Granted, this was totally my fault for not reviewing the list of moves in the workout before jumping into it. Once I figured out WTH I was doing, I appreciated that the monotone trainer counted down 'til we were done with each move. Those robot-sounding voices made me feel like I was training for the Hunger Games or something...in a good way.
Adidas Mi Coach App
After taking really cool treadmill classes, I missed having someone to push me to run faster than I thought I could. When left to my own devices, I keep a slow and steady pace, which doesn't torch nearly as many calories. This app allows you to make a program that fits your goals to run faster, run longer, or lose weight. Then, you choose how many times a week you want to work out, and it creates a monthly schedule for you with runs of different lengths and intensities. That means I had a set workout on a set day, just like a class. Except, unlike my classes, I didn't have to pay $20 if I missed it—though money is motivating, I liked keeping my cash.
This free app also used a monotone trainer to tell me what to do and when to do it. Yay for mindless exercise! Though I did miss the entertainment factor of my human instructors, I liked being told when to go faster and when to slow it down during my runs. Plus, the app pairs up with the Adidas Fit Smart fitness tracker ($150, adidas.com), which monitors your heart rate and lets you know if you're working hard enough. FYI: Some fancy gyms I tried while on my class binge give you the option to pay extra to rent a heart-rate monitor during class to find out how hard you're exercising. So take that, expensive classes! (I still love you, though!)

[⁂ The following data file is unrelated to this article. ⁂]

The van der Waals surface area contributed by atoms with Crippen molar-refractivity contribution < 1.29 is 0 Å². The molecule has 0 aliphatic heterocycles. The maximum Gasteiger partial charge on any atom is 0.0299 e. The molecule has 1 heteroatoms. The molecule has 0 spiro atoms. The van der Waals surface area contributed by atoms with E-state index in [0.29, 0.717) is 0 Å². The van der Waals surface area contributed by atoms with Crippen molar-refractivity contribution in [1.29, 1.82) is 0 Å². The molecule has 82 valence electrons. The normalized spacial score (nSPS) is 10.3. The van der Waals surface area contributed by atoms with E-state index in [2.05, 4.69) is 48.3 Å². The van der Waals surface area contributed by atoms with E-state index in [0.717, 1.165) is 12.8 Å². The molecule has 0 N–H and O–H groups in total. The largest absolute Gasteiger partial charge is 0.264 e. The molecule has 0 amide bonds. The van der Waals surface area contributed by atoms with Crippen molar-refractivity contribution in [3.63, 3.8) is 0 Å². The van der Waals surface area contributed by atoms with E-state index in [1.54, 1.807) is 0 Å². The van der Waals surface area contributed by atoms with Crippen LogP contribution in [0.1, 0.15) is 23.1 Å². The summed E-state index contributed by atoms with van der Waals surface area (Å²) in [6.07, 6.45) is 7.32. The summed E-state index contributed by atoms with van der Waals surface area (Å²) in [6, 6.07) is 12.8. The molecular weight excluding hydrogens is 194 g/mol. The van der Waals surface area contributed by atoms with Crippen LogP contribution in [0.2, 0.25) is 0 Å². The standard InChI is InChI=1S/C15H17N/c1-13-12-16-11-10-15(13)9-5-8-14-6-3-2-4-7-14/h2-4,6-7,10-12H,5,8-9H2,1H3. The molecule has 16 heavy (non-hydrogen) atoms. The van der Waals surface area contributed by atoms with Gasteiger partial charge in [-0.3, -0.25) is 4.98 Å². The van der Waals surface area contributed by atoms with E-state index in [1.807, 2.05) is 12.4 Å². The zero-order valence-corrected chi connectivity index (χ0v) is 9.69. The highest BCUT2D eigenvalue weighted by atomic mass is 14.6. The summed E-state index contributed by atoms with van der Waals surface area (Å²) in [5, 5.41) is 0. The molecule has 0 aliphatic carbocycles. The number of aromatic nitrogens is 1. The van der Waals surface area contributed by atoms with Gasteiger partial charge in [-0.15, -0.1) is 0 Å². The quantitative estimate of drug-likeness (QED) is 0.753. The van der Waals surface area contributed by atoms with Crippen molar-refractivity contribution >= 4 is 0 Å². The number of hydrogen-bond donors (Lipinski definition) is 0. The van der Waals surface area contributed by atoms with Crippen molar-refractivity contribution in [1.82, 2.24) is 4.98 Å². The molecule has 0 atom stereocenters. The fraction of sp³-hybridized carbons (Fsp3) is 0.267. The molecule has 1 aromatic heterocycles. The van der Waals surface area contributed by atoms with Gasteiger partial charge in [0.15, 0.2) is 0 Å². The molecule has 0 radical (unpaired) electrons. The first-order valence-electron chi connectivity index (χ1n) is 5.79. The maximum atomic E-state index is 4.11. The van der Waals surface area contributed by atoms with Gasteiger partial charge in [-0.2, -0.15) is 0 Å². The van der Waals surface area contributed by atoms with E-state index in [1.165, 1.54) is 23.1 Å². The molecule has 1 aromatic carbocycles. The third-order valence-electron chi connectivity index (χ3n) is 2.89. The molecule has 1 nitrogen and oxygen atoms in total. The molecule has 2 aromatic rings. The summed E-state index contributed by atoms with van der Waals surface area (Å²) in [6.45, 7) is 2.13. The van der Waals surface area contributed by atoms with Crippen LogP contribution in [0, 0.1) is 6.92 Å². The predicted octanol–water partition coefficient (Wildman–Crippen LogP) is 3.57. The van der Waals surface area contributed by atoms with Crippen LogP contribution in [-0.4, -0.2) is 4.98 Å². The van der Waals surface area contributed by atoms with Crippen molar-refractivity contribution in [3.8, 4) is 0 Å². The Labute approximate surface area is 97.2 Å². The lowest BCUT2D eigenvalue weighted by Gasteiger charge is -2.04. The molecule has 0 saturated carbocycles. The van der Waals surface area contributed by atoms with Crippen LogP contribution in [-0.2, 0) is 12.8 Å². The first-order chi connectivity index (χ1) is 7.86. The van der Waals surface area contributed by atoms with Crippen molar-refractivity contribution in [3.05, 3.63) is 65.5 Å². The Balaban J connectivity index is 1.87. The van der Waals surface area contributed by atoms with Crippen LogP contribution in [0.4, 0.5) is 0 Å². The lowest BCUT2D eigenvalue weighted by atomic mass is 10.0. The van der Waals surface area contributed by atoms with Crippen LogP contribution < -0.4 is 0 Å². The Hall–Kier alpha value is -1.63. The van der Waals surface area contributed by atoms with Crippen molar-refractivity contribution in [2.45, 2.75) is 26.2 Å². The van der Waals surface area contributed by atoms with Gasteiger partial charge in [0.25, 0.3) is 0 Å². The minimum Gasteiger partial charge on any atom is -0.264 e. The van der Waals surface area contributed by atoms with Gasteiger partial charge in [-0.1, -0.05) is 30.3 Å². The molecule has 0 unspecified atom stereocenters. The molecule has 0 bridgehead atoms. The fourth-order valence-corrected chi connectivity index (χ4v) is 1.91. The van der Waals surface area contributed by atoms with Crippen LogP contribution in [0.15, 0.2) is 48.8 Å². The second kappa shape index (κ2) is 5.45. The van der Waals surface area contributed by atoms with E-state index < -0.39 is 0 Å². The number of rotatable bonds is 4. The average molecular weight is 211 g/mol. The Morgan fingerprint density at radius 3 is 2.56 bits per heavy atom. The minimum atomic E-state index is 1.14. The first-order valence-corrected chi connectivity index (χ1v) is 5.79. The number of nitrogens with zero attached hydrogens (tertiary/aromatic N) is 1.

Peloton Cycle App
If there were ever an app to make you feel like you're living in the future, it's this one. Peloton Cycle is a cycling studio that holds live classes in New York City and broadcasts all of those rides—both live and on demand—onto the screens of bikes customers can buy for home use ($1,995, peloton.com). If you want to use a bike other than the official one from Peloton, you can also access the 10- to 60-minute rides via an iPad app for $12.99 a month.
To be honest, I was kind of dreading doing this workout on my own at first. Since cycling classes are kind of my jam, I thought there was no way this virtual class could compare to my favorite workout ever. I love the music, the cool lights, and the crazy personalities of the instructors who make me forget I'm working out. When I got to my blindingly bright gym with other people pedaling super close by, I was kind of embarrassed to bust out my iPad and go to town—solo.
But once Cody, the Peloton instructor inside my screen, hopped on his bike and queued up the Michael Jackson, I started to get into it. Despite the fact that I wasn't riding a Peloton bike (mine had no hand weights or metrics to tell me my exact resistance and speed), I felt like I was in class—well, kind of. The music wasn't as loud as it is in a typical class, and I didn't want to groove out in full view of the cardio room at my gym. But the instructor did keep reminding me about form and counted us down during sprint intervals. I got to be a sweaty zombie—just how I like it.